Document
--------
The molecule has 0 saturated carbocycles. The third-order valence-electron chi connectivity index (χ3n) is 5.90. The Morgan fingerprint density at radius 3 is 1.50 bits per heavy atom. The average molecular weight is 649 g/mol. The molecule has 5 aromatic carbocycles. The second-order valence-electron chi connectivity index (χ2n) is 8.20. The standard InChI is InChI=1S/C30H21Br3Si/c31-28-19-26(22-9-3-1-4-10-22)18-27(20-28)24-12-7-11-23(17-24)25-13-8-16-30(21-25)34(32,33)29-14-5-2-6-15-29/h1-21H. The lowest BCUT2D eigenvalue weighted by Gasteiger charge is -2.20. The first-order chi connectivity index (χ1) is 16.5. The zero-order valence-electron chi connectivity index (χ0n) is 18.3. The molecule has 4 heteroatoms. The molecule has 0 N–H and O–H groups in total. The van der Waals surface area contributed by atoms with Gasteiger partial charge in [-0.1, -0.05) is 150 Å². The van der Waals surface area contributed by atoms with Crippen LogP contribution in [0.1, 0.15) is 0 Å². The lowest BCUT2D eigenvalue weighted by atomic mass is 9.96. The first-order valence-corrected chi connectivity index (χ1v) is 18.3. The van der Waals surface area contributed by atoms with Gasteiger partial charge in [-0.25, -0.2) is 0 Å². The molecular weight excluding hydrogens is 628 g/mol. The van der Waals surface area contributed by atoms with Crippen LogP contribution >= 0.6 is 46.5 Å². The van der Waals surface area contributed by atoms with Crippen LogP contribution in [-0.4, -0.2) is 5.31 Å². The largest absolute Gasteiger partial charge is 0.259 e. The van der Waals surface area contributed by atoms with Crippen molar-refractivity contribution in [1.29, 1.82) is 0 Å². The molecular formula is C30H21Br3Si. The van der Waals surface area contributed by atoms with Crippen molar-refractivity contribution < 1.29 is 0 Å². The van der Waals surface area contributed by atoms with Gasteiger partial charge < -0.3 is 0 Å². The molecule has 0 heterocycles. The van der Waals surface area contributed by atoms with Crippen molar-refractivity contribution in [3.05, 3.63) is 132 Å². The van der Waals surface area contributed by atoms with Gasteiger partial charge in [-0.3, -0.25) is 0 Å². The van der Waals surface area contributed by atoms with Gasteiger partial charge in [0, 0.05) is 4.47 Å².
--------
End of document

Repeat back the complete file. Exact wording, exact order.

The molecule has 0 saturated carbocycles. The third-order valence-electron chi connectivity index (χ3n) is 5.90. The Morgan fingerprint density at radius 3 is 1.50 bits per heavy atom. The average molecular weight is 649 g/mol. The molecule has 5 aromatic carbocycles. The second-order valence-electron chi connectivity index (χ2n) is 8.20. The standard InChI is InChI=1S/C30H21Br3Si/c31-28-19-26(22-9-3-1-4-10-22)18-27(20-28)24-12-7-11-23(17-24)25-13-8-16-30(21-25)34(32,33)29-14-5-2-6-15-29/h1-21H. The lowest BCUT2D eigenvalue weighted by Gasteiger charge is -2.20. The first-order chi connectivity index (χ1) is 16.5. The zero-order valence-electron chi connectivity index (χ0n) is 18.3. The molecule has 4 heteroatoms. The molecule has 0 N–H and O–H groups in total. The van der Waals surface area contributed by atoms with Gasteiger partial charge in [-0.1, -0.05) is 150 Å². The van der Waals surface area contributed by atoms with Crippen LogP contribution in [0.1, 0.15) is 0 Å². The lowest BCUT2D eigenvalue weighted by atomic mass is 9.96. The first-order valence-corrected chi connectivity index (χ1v) is 18.3. The van der Waals surface area contributed by atoms with Gasteiger partial charge in [-0.25, -0.2) is 0 Å². The molecular weight excluding hydrogens is 628 g/mol. The van der Waals surface area contributed by atoms with Crippen LogP contribution >= 0.6 is 46.5 Å². The van der Waals surface area contributed by atoms with Crippen LogP contribution in [-0.4, -0.2) is 5.31 Å². The largest absolute Gasteiger partial charge is 0.259 e. The van der Waals surface area contributed by atoms with Crippen molar-refractivity contribution in [1.29, 1.82) is 0 Å². The molecular formula is C30H21Br3Si. The van der Waals surface area contributed by atoms with Crippen molar-refractivity contribution < 1.29 is 0 Å². The van der Waals surface area contributed by atoms with Gasteiger partial charge < -0.3 is 0 Å². The molecule has 0 heterocycles. The van der Waals surface area contributed by atoms with Crippen molar-refractivity contribution in [3.05, 3.63) is 132 Å². The van der Waals surface area contributed by atoms with Gasteiger partial charge in [-0.3, -0.25) is 0 Å². The van der Waals surface area contributed by atoms with Gasteiger partial charge in [0, 0.05) is 4.47 Å².